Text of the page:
HPV-status stratifies exhaustion marker expression on CD8+ T cell in Head and Neck Squamous Cell Carcinoma
Kate Poropatich1, Joel Fontanarosa2, Suchitra Swaminathan3, Siqi Chen4, Sandeep Samant2, Bin Zhang4.
Department of Pathology1, Department of Otolaryngology2, Northwestern University
Feinberg School of Medicine Chicago, IL 60611, USA
Division of Rheumatology3, Department of Medicine-Division of Hematology/Oncology4,
Robert H Lurie Comprehensive Cancer Center, Department of Medicine-, Northwestern
University Feinberg School of Medicine, Chicago, IL 60611, USA
Background Information and Hypothesis: As of August 2016, HNSCC has become the third tumor type to earn FDA-approval for treatment with an anti-PD-1 immunotherapy. HPV-positive and –negative HNSCC are two distinct biologic processes and it is puzzling that patients from both groups on anti-PD1 agents appear to have comparable responses. This brings to attention the need for a reliable biomarker to better stratify immunotherapy administration in HNSCC patients. In this study we hypothesize that HPV-positive and –negative patients will stratify from one another based on intratumoral and peripheral levels of T cell exhaustion marker expression.
Methods: We performed flow cytometry analysis on 36 patients: 26 HNSCC cases (14 HPV-positive, 12 HPV-negative) and 10 healthy donor samples. Samples were tested from the primary site tumor (n= 20), metastatic cervical lymph nodes (n= 12), pathologically uninvolved cervical lymph nodes (n= 17) and peripheral blood (n=16). T cell lymphocytes were analyzed for expression levels of exhaustion markers PD-1, TIM-3 and CTLA-4.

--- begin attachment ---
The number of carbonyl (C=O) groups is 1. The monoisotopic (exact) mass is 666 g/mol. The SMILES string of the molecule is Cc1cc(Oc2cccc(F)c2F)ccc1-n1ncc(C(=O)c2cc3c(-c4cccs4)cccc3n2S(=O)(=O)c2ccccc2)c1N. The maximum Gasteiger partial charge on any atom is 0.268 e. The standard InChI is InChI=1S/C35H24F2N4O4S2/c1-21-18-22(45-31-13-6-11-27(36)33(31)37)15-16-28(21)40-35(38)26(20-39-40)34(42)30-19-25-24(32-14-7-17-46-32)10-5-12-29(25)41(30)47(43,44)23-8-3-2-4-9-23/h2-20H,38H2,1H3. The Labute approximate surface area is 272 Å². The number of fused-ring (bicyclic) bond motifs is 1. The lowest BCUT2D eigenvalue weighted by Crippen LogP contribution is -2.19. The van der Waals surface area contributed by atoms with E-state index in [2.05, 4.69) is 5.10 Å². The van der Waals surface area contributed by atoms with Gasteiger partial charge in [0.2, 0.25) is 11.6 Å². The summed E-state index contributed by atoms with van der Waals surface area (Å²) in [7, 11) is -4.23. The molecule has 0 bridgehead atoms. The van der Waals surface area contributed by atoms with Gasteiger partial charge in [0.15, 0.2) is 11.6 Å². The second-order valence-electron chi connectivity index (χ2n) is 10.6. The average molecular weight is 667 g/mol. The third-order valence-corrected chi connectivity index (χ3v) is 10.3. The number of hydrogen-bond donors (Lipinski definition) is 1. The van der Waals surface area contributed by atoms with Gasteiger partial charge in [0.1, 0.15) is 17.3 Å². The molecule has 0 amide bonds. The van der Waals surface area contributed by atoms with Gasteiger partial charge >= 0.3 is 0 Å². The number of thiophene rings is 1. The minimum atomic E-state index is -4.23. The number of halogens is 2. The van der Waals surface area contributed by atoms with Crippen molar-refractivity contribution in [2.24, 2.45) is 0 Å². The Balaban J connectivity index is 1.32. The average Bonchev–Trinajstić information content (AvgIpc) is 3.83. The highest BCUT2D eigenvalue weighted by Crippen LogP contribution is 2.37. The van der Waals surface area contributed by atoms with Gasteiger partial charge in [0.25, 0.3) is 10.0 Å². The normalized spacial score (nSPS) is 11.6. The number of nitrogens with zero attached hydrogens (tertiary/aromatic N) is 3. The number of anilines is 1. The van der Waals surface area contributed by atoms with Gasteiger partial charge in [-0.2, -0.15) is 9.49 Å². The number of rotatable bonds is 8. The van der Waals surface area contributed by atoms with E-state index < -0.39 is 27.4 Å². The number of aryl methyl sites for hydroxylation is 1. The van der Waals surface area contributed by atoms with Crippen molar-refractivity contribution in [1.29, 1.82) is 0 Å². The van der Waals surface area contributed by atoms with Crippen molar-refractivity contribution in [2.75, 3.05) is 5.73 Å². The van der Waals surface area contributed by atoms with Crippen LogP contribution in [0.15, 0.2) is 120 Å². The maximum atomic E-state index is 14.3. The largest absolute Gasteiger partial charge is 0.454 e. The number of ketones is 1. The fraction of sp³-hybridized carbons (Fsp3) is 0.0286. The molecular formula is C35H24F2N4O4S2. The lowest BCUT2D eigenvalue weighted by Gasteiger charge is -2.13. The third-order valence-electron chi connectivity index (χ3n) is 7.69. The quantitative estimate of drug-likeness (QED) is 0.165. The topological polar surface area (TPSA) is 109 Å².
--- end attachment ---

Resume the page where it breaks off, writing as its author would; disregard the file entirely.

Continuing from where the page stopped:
Results: HPV-positive and -negative patients differed based on TIL expression levels of exhaustion markers on CD8+ T cells, not CD4+ T cells. Levels of CTLA-4+CD8+ TIL (p= 0.0013) and PBMC (p= 0.0344) were higher in HPV-negative patients, which was exclusive to T3/T4 patients. TIM-3+PD-1+ expression on CD8+ T cells levels was specific to the TME compared to peripheral tissue. TME PD-1+CD8+ T cell levels strongly correlated to a higher primary tumor stage (r2= 0.63, p= 0.0013), as did levels of PD-1+CTLA-4+ (r2= 0.48, p= 0.020) and PD-1+TIM-3+ (r2= 0.46, p= 0.027) CD8+ T cells.
Conclusions: For the first time, we demonstrate in a small patient cohort that HPV-negative patients with high T stage harbor elevated levels of peripherally circulating CTLA-4+CD8+ T cells. The logistical feasibility of testing HNSCC patients' peripheral blood for CD8+CTLA-4+ levels warrants clinical correlation with these patients' response to anti-PD-1 immunotherapy and consideration of adjunct anti-CTLA-4 therapy.
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